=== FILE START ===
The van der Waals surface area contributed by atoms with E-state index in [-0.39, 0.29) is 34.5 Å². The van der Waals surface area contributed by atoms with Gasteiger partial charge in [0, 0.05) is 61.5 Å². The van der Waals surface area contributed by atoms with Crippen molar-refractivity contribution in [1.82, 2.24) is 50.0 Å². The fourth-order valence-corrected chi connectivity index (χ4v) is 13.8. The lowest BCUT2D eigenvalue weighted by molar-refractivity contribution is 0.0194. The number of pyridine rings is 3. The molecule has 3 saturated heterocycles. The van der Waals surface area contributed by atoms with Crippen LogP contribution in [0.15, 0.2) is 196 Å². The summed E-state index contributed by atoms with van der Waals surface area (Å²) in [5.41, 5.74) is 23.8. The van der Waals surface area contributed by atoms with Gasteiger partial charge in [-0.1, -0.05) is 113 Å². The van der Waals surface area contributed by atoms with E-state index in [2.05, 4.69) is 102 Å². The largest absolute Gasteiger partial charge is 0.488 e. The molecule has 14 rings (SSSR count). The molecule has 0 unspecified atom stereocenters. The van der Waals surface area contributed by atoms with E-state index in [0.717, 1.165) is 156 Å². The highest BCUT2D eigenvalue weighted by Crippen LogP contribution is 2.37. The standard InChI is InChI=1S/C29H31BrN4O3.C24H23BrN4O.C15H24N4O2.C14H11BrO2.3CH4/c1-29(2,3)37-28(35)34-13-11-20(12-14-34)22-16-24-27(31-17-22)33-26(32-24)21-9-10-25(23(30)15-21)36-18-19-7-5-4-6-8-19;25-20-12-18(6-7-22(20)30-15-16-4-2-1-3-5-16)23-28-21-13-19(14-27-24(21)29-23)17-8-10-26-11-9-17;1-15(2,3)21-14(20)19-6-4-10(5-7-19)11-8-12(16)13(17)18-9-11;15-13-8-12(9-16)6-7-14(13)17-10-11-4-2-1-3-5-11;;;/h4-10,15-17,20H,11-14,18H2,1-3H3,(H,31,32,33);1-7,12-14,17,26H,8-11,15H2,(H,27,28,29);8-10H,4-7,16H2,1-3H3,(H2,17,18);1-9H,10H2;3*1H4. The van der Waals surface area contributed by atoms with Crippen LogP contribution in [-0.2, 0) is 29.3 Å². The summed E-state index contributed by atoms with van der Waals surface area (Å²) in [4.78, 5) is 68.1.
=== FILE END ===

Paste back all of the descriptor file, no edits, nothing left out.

The van der Waals surface area contributed by atoms with E-state index in [-0.39, 0.29) is 34.5 Å². The van der Waals surface area contributed by atoms with Gasteiger partial charge in [0, 0.05) is 61.5 Å². The van der Waals surface area contributed by atoms with Crippen molar-refractivity contribution in [1.82, 2.24) is 50.0 Å². The fourth-order valence-corrected chi connectivity index (χ4v) is 13.8. The lowest BCUT2D eigenvalue weighted by molar-refractivity contribution is 0.0194. The number of pyridine rings is 3. The molecule has 3 saturated heterocycles. The van der Waals surface area contributed by atoms with Crippen LogP contribution in [0.15, 0.2) is 196 Å². The summed E-state index contributed by atoms with van der Waals surface area (Å²) in [5.41, 5.74) is 23.8. The van der Waals surface area contributed by atoms with Gasteiger partial charge in [-0.1, -0.05) is 113 Å². The van der Waals surface area contributed by atoms with E-state index in [2.05, 4.69) is 102 Å². The largest absolute Gasteiger partial charge is 0.488 e. The molecule has 14 rings (SSSR count). The molecule has 0 unspecified atom stereocenters. The van der Waals surface area contributed by atoms with E-state index in [0.717, 1.165) is 156 Å². The highest BCUT2D eigenvalue weighted by Crippen LogP contribution is 2.37. The standard InChI is InChI=1S/C29H31BrN4O3.C24H23BrN4O.C15H24N4O2.C14H11BrO2.3CH4/c1-29(2,3)37-28(35)34-13-11-20(12-14-34)22-16-24-27(31-17-22)33-26(32-24)21-9-10-25(23(30)15-21)36-18-19-7-5-4-6-8-19;25-20-12-18(6-7-22(20)30-15-16-4-2-1-3-5-16)23-28-21-13-19(14-27-24(21)29-23)17-8-10-26-11-9-17;1-15(2,3)21-14(20)19-6-4-10(5-7-19)11-8-12(16)13(17)18-9-11;15-13-8-12(9-16)6-7-14(13)17-10-11-4-2-1-3-5-11;;;/h4-10,15-17,20H,11-14,18H2,1-3H3,(H,31,32,33);1-7,12-14,17,26H,8-11,15H2,(H,27,28,29);8-10H,4-7,16H2,1-3H3,(H2,17,18);1-9H,10H2;3*1H4. The van der Waals surface area contributed by atoms with Crippen LogP contribution in [-0.2, 0) is 29.3 Å². The summed E-state index contributed by atoms with van der Waals surface area (Å²) in [4.78, 5) is 68.1.